Wake up, Polly Parrot.

 











Am I There Yet?
by Brian Plante


Some of you reading this may look at my bibliography and conclude that I am a professional writer. Oh, how na´ve you are. I look back on the body of work I have produced, and think what a spectacular underachiever I have been.

The Science Fiction & Fantasy Writers Of America, SFWA, of which I am an active member, have a set of rules that determine if a writer is considered a "professional" and thus allowed to become an active member. To be accepted as a pro, the author must have sold one novel or three shorter works at "professional" rates. Currently, the pro rate is three cents a word or better. Once accepted into the ranks of SFWA, the author remains an active member as long as he continues paying the annual dues.

My dictionary tells me a professional is "one who earns a living in a given or implied occupation." Three cents a word is not a lot of money, and a short story writer like me would have to sell an awful lot of stories at that rate to make even a modest living at it.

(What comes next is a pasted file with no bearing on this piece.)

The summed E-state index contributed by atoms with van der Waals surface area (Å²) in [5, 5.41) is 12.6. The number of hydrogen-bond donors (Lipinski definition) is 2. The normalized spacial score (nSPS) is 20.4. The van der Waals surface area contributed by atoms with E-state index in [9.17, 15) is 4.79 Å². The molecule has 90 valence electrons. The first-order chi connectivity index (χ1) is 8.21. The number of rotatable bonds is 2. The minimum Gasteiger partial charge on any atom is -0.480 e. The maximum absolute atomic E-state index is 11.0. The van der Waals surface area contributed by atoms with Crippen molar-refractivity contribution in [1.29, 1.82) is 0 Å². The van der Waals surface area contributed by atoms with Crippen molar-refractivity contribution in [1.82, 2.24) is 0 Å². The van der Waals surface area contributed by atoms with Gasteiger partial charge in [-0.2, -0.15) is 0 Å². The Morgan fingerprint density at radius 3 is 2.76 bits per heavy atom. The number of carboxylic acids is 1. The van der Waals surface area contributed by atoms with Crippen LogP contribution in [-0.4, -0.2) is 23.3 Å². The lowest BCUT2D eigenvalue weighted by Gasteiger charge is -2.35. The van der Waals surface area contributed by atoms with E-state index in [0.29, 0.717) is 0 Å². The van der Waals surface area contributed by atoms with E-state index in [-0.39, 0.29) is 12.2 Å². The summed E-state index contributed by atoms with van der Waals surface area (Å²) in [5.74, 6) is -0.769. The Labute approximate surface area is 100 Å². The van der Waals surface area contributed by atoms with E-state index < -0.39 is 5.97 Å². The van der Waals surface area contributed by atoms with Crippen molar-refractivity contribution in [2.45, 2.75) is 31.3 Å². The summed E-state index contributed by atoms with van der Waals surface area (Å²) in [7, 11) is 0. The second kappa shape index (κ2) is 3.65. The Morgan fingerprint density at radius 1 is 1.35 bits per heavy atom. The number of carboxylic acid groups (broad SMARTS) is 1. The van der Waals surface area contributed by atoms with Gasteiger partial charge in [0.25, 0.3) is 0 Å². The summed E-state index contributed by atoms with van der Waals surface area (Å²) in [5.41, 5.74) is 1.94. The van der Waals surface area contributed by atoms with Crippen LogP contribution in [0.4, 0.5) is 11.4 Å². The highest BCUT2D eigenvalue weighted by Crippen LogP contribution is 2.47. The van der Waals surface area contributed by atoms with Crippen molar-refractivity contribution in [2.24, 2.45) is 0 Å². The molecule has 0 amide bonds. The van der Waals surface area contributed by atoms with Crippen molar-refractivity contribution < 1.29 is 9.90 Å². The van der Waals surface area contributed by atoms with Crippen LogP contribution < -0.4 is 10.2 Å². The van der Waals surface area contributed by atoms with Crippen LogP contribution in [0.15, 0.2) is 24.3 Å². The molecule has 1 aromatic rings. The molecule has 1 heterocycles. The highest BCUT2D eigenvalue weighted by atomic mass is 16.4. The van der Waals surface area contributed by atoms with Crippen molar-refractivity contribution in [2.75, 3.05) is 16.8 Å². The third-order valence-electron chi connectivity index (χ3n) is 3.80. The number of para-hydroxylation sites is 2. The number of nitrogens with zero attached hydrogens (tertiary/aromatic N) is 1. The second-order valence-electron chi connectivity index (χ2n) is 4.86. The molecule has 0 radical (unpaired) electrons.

The better science fiction markets pay a bit more than three cents a word, and a very few pay significantly more. Alas, there are precious few of these markets, and the competition for the slots in these markets is fierce. There are a lot of secondary markets, but most of them pay less than pro rate. Now that I'm a "pro" writer, I only send to the pro markets, and just a few of the secondary markets that interest me.

Of course, I have a day job, and I'd have to be nuts at this point to quit it to write full time. Even if I became much more successful than I am now, the writing income would be quite a bit less than I make working in the computer field.

So writing science fiction, fantasy and horror is more of a avocation than a career at this point. I enjoy writing and wish it were my main source of income, but I am a realist. I have a wife, two children and a mortgage to support. I'm skilled at computer work and it pays a lot better than science fiction. If my writing income ever approaches what I can make at my day job, I might consider going full time, but don't hold your breath. For the foreseeable future, I'm just a working stiff who moonlights occasionally with his word processor.

But some of you reading this are beginning writers and may think I've done pretty well so far. I don't mean to discourage anyone, but success in the science fiction field isn't likely to make you rich or famous outside of a modest circle of dedicated fans and writers. Only a relatively few SF/F/H authors actually make a comfortable living at this.

So, yeah, I'm a "pro" writer, but it's not as impressive as I thought it would be when I first started writing. I have a long way to go before I meet the dictionary definition of "professional."

No, I'm not there yet.

Copyright © 2001 Brian Plante Count=5251


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